Board keeps focus on algae, even in winter
WORTHINGTON — While a thick layer of ice may blanket Lake Okabena this winter, the health of the local lake is never far from the minds of Okabena-Ocheda Watershed District board members.
During the district’s meeting Tuesday, board member Jay Milbrandt said he was concerned about the algae situation that continues to plague the lake during the spring, summer and fall, adding that the green-tinted ice in late 2013 was a frequent topic of conservation.
Throughout the past year, the OOWD worked with Bioverse, a local company that manufactures products to equalize nutrients and reduce the severity of algal blooms. The products generally are marketed for use in small ponds, not large water bodies like Lake Okabena.While OOWD Administrator Dan Livdahl said he has yet to receive a report from Bioverse about its findings, the products used in the Glenwood Heights stormwater pond and in Whiskey Ditch may have had some impact.Bioverse used 32 of its Aqua-Spheres in the Glenwood Heights pond last season, and water clarity was excellent from early spring until August, when filamentous algae “got pretty bad,” Livdahl said.“We knew the spheres weren’t going to work for that,” he said, adding that the pond has a history of filamentous algae growth.Meanwhile, the AquaSpheres used in Whiskey Ditch may have made a better impact.“I don’t remember a big bloom of algae being pushed up to 10th Street and stinking,” Livdahl said. “Normally we have that, and I didn’t notice it this year.”He said he didn’t know if it was a result of the AquaSpheres, or if there were other factors involved, but suggested the district try using the AquaSpheres again in 2014.“If we went several years without a stinky algae bloom in Whiskey Ditch, it might be worth several thousand dollars,” Livdahl said.In 2013, the watershed district also established four floating islands in the E.O. Olson Regional Stormwater Pond on the Minnesota West campus in Worthington. The islands, which were seeded in a variety of perennial forbs and grasses, are an attempt to soak up excess nutrients coming into the pond from surface waters that flow off the campus and points north and west. During periods of high water, the pond overflows into a channel that outlets in Lake Okabena.Livdahl said the big question now is how the islands hold up in the ice this winter and whether the plants will grow again in the spring. The four islands were installed last May at a cost of $6,000 for materials and plants.While the islands work to remove nutrients, Livdahl said to make a measurable difference in nutrient reduction, the company that manufactures them suggests the islands cover 5 percent to 10 percent of the water body. The four islands in the stormwater pond cover slightly more than 1 percent of the area.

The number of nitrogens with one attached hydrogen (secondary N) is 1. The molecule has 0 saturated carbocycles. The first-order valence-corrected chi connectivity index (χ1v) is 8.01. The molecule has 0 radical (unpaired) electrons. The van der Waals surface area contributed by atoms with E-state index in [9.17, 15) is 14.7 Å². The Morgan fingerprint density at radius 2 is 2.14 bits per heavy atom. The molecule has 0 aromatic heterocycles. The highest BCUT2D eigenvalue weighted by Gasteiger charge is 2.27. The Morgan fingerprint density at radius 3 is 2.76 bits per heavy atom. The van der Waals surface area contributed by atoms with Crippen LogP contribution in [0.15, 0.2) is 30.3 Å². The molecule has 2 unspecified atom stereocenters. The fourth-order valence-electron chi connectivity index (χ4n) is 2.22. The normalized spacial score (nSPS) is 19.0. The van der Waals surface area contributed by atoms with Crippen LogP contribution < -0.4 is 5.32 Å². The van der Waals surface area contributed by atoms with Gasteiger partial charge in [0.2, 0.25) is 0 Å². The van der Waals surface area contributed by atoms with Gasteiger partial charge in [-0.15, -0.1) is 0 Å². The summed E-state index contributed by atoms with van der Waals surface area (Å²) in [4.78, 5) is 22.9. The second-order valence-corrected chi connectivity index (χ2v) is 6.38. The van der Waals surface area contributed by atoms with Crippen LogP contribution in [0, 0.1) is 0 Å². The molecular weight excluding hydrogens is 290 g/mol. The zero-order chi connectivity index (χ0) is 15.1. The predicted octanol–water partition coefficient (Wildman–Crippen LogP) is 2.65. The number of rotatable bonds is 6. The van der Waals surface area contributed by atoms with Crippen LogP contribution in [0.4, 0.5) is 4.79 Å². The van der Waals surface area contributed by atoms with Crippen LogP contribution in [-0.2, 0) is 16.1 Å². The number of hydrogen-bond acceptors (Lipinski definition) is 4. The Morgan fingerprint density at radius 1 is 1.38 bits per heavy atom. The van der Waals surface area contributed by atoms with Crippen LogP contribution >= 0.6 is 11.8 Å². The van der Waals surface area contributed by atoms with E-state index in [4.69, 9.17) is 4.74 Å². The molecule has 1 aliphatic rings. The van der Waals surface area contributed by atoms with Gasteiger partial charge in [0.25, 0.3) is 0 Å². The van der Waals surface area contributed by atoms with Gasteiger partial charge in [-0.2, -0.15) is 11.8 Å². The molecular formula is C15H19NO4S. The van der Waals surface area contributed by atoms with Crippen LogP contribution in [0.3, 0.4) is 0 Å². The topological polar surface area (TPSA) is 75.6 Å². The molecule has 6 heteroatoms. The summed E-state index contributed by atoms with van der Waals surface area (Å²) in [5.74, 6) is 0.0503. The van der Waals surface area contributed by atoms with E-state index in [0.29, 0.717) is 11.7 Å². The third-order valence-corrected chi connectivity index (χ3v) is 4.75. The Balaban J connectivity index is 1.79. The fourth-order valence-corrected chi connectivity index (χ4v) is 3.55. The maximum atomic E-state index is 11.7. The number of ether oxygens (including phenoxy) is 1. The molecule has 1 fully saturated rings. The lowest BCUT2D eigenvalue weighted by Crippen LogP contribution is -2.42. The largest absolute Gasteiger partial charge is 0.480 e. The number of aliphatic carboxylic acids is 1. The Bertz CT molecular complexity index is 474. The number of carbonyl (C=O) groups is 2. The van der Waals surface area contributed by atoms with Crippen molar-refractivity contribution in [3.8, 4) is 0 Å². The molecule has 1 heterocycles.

“We have some money left over from this past year, and the college gave us some money back,” Livdahl said, adding that there is enough money available to purchase two more floating islands for the stormwater pond. He also suggested that water quality monitoring be done at the point where water comes into the pond and where it flows out to measure the success of the floating islands.If they do prove successful at reducing nutrients in the water, board members discussed the feasibility of anchoring some floating islands in Sunset Bay.Livdahl said the bay, which is 39 acres in size, would require many more floating islands than the 1.5-acre stormwater pond.“We haven’t even been in this a year. We don’t know what’s going to happen with what we’ve got,” cautioned board member Casey Ingenthron.“There are lots of questions we don’t have the answers to yet,” added Livdahl.Additional monitoring is planned on Lake Okabena this year. The OOWD is working with Wenck Associates to collect data on the lake this year. As a result of the monitoring, the watershed district will spend approximately $8,000 on equipment to measure water flow coming into Lake Okabena at Whiskey Ditch and Sunset Bay, as well as a sensor that will be installed on Sailboard Beach to measure the lake’s water level.“With those two pieces of equipment, we can measure the amount of water flowing into the lake and the amount of water leaving in a year’s time,” Livdahl explained. “At the same time, we can measure water quality and get a good idea of where pollution is coming from, whether it’s building up in the lake or being imported.”Tuesday’s discussions about projects precede a March deadline in which the watershed district has to complete its annual plan. Ongoing projects, as well as potential new ideas, will be discussed at future meetings.In other action, the board:- Authorized the administrator to hire Dennis Rick to complete the watershed district’s audit.- Approved contracting with the Heron Lake Watershed District for up to five hours of work from the HLWD’s summer intern. Livdahl said the intern will assist in water quality monitoring for the OOWD.- Approved a request from the Department of Natural Resources to construct a ditch plug on Herlein-Boote Slough to block water flow into the Okabena-Ocheda Watershed. The DNR will use soil from the OOWD property to construct the plug and has agreed to reseed the area once weather permits. The DNR wants to complete the project this month.Livdahl said once the work is done, Herlein-Boote Slough will likely become a part of the Kanaranzi-Little Rock Watershed District.